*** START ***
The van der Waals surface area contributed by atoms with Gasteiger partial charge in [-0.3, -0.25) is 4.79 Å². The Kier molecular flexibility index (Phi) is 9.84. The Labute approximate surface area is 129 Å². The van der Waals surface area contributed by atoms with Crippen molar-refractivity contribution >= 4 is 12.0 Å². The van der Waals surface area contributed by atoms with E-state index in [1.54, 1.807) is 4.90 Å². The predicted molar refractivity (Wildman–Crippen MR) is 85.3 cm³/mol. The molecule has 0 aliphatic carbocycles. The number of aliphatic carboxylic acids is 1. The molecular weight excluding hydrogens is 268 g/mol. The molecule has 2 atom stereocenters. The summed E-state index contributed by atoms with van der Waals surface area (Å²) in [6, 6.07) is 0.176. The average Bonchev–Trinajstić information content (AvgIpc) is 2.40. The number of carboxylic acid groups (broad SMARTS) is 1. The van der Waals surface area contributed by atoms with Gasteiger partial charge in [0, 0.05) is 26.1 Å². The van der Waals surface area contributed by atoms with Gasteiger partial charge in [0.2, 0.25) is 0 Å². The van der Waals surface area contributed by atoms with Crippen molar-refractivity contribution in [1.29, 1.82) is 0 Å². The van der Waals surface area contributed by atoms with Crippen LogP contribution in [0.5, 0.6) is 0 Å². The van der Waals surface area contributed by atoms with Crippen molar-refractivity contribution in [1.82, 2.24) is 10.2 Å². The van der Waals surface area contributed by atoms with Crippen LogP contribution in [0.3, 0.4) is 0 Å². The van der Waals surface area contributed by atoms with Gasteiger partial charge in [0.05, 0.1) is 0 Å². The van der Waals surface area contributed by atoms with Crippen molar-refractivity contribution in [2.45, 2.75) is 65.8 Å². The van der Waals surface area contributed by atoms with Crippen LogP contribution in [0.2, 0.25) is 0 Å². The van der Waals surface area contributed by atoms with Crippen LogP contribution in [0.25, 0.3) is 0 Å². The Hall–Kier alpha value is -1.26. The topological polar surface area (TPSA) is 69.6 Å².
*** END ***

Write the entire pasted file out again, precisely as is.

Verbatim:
The van der Waals surface area contributed by atoms with Gasteiger partial charge in [-0.3, -0.25) is 4.79 Å². The Kier molecular flexibility index (Phi) is 9.84. The Labute approximate surface area is 129 Å². The van der Waals surface area contributed by atoms with Crippen molar-refractivity contribution >= 4 is 12.0 Å². The van der Waals surface area contributed by atoms with E-state index in [1.54, 1.807) is 4.90 Å². The predicted molar refractivity (Wildman–Crippen MR) is 85.3 cm³/mol. The molecule has 0 aliphatic carbocycles. The number of aliphatic carboxylic acids is 1. The molecular weight excluding hydrogens is 268 g/mol. The molecule has 2 atom stereocenters. The summed E-state index contributed by atoms with van der Waals surface area (Å²) in [6, 6.07) is 0.176. The average Bonchev–Trinajstić information content (AvgIpc) is 2.40. The number of carboxylic acid groups (broad SMARTS) is 1. The van der Waals surface area contributed by atoms with Gasteiger partial charge in [0, 0.05) is 26.1 Å². The van der Waals surface area contributed by atoms with Gasteiger partial charge in [0.2, 0.25) is 0 Å². The van der Waals surface area contributed by atoms with Crippen molar-refractivity contribution in [1.29, 1.82) is 0 Å². The van der Waals surface area contributed by atoms with Crippen LogP contribution in [0.5, 0.6) is 0 Å². The van der Waals surface area contributed by atoms with Crippen molar-refractivity contribution in [1.82, 2.24) is 10.2 Å². The van der Waals surface area contributed by atoms with Crippen LogP contribution in [0.3, 0.4) is 0 Å². The van der Waals surface area contributed by atoms with Gasteiger partial charge in [0.05, 0.1) is 0 Å². The van der Waals surface area contributed by atoms with Crippen molar-refractivity contribution in [2.45, 2.75) is 65.8 Å². The van der Waals surface area contributed by atoms with Crippen LogP contribution in [0.2, 0.25) is 0 Å². The van der Waals surface area contributed by atoms with Crippen LogP contribution in [0.25, 0.3) is 0 Å². The Hall–Kier alpha value is -1.26. The topological polar surface area (TPSA) is 69.6 Å².